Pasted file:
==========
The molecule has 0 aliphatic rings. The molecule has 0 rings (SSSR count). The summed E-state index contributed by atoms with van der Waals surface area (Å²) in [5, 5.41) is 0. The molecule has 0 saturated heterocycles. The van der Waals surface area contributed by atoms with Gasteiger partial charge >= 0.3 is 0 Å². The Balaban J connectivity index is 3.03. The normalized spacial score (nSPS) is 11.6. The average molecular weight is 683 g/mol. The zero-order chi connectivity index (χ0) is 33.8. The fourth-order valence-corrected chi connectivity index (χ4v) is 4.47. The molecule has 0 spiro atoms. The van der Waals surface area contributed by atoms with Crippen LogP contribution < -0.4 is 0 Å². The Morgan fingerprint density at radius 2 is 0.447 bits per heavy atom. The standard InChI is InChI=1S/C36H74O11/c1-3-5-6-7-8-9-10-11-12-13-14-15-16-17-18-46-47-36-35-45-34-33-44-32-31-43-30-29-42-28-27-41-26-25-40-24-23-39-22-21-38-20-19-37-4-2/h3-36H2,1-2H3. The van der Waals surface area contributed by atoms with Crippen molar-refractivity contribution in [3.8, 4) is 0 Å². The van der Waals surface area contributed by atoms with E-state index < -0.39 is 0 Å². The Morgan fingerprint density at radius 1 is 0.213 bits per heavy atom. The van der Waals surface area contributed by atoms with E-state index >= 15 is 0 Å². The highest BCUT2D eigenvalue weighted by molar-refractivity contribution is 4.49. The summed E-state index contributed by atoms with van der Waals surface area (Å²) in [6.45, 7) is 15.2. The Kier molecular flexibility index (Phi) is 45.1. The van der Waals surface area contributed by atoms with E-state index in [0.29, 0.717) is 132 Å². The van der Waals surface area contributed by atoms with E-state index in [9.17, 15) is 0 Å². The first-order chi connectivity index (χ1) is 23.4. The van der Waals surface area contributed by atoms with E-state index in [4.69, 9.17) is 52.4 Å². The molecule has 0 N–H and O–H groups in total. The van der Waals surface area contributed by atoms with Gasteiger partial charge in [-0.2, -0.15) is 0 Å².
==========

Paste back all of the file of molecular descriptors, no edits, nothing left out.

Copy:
The molecule has 0 aliphatic rings. The molecule has 0 rings (SSSR count). The summed E-state index contributed by atoms with van der Waals surface area (Å²) in [5, 5.41) is 0. The molecule has 0 saturated heterocycles. The van der Waals surface area contributed by atoms with Gasteiger partial charge >= 0.3 is 0 Å². The Balaban J connectivity index is 3.03. The normalized spacial score (nSPS) is 11.6. The average molecular weight is 683 g/mol. The zero-order chi connectivity index (χ0) is 33.8. The fourth-order valence-corrected chi connectivity index (χ4v) is 4.47. The molecule has 0 spiro atoms. The van der Waals surface area contributed by atoms with Crippen LogP contribution < -0.4 is 0 Å². The Morgan fingerprint density at radius 2 is 0.447 bits per heavy atom. The standard InChI is InChI=1S/C36H74O11/c1-3-5-6-7-8-9-10-11-12-13-14-15-16-17-18-46-47-36-35-45-34-33-44-32-31-43-30-29-42-28-27-41-26-25-40-24-23-39-22-21-38-20-19-37-4-2/h3-36H2,1-2H3. The van der Waals surface area contributed by atoms with Crippen molar-refractivity contribution in [3.8, 4) is 0 Å². The van der Waals surface area contributed by atoms with E-state index < -0.39 is 0 Å². The Morgan fingerprint density at radius 1 is 0.213 bits per heavy atom. The van der Waals surface area contributed by atoms with E-state index >= 15 is 0 Å². The highest BCUT2D eigenvalue weighted by molar-refractivity contribution is 4.49. The summed E-state index contributed by atoms with van der Waals surface area (Å²) in [6.45, 7) is 15.2. The Kier molecular flexibility index (Phi) is 45.1. The van der Waals surface area contributed by atoms with E-state index in [0.29, 0.717) is 132 Å². The van der Waals surface area contributed by atoms with E-state index in [9.17, 15) is 0 Å². The first-order chi connectivity index (χ1) is 23.4. The van der Waals surface area contributed by atoms with E-state index in [4.69, 9.17) is 52.4 Å². The molecule has 0 N–H and O–H groups in total. The van der Waals surface area contributed by atoms with Gasteiger partial charge in [-0.2, -0.15) is 0 Å².